Install LetsEncrypt X1 Root on a rooted device

From 8th July 2020, LetsEncrypt will begin serving certificates which may break compatibility with older Android devices (likely Android versions older than Android 7.1.1).

It’s hard to be specific about which devices will be affected as each device manufacturer controls which root certificates are trusted at firmware build time.

You can test if your device already supports the LetsEncrypt X1 root CA by visiting in the built in “Browser” app on your device. Do not use Chrome for this test.

If you receive a certificate warning then you need to add the X1 root to your device’s list of trusted CAs.


Android 7.1.2

The DSCS9 running Android 7 already supports the LetsEncrypt X1 root.

Android 6.0.1

There are two options available to you.

First option is you can upgrade your DSCS9 to Android 7.1.2.

If you prefer to remain on Android 6, then alternatively you can import the LetsEncrypt X1 Root CA by following the instructions in the Rooted Devices section below.

You can download Root Certificate Manager via APKPure here:

Non-Rooted Devices

It is possible to add a new CA to a non-rooted device.
See Android SSL Support

You can download a copy of the LetsEncrypt X1 root CA here:

Unfortunately that means setting a lock screen on the device which means on reboot the device will need to be unlocked each time. Unfortunately that’s a limitation of the Android OS and cannot be worked around on a device which is not rooted.

Rooted Devices

Using an App

The easiest way to add the LetsEncrypt root is to use the Root Certificate Manager(ROOT) app from the Google Play store.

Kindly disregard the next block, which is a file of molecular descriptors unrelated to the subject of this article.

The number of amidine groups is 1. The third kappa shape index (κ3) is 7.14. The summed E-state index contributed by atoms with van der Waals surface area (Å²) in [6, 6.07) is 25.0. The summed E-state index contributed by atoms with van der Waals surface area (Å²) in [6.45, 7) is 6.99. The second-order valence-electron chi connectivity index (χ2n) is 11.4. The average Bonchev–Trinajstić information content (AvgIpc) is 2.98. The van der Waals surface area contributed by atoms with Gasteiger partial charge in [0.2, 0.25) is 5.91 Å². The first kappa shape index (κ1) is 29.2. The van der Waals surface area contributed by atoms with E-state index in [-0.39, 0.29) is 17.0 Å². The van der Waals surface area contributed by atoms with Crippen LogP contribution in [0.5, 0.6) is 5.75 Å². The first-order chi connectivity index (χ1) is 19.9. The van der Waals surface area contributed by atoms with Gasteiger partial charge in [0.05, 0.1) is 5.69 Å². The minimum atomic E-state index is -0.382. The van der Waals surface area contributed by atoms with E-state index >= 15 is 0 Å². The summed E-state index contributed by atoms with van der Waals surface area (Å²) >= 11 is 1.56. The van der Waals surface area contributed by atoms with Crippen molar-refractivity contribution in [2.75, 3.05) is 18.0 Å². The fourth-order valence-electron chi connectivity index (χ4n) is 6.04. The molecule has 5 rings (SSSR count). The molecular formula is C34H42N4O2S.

It will allow you to import the CA pem file from SD card.
You can download a copy of the LetsEncrypt X1 root CA here:

Save that to your device’s storage, and then use Root Certificate Manager to import it.

Using the command line

If you have command line access to your Android devices, then you can install the LetsEncrypt X1 root on your device that way. This was tested on an Android 6.0.1 DSCS9. It has not been tested on other devices so proceed with caution if you are not using a DSCS9.

Ensure you have a superuser shell. That’s normally achieved by typing su
Download the following file and store it somewhere on the device. I’ll assume /storage/sdcard0/Downloads but you can substitute the correct path in to the commands.

Then, run the following

mkdir -p /data/misc/user/0/cacerts-added
mv /storage/sdcard0/Downloads/isrgrootx1.pem.txt /data/misc/user/0/cacerts-added/6187b673.0
chown system.system /data/misc/user/0/cacerts-added/6187b673.0
chmod 644 /data/misc/user/0/cacerts-added/6187b673.0
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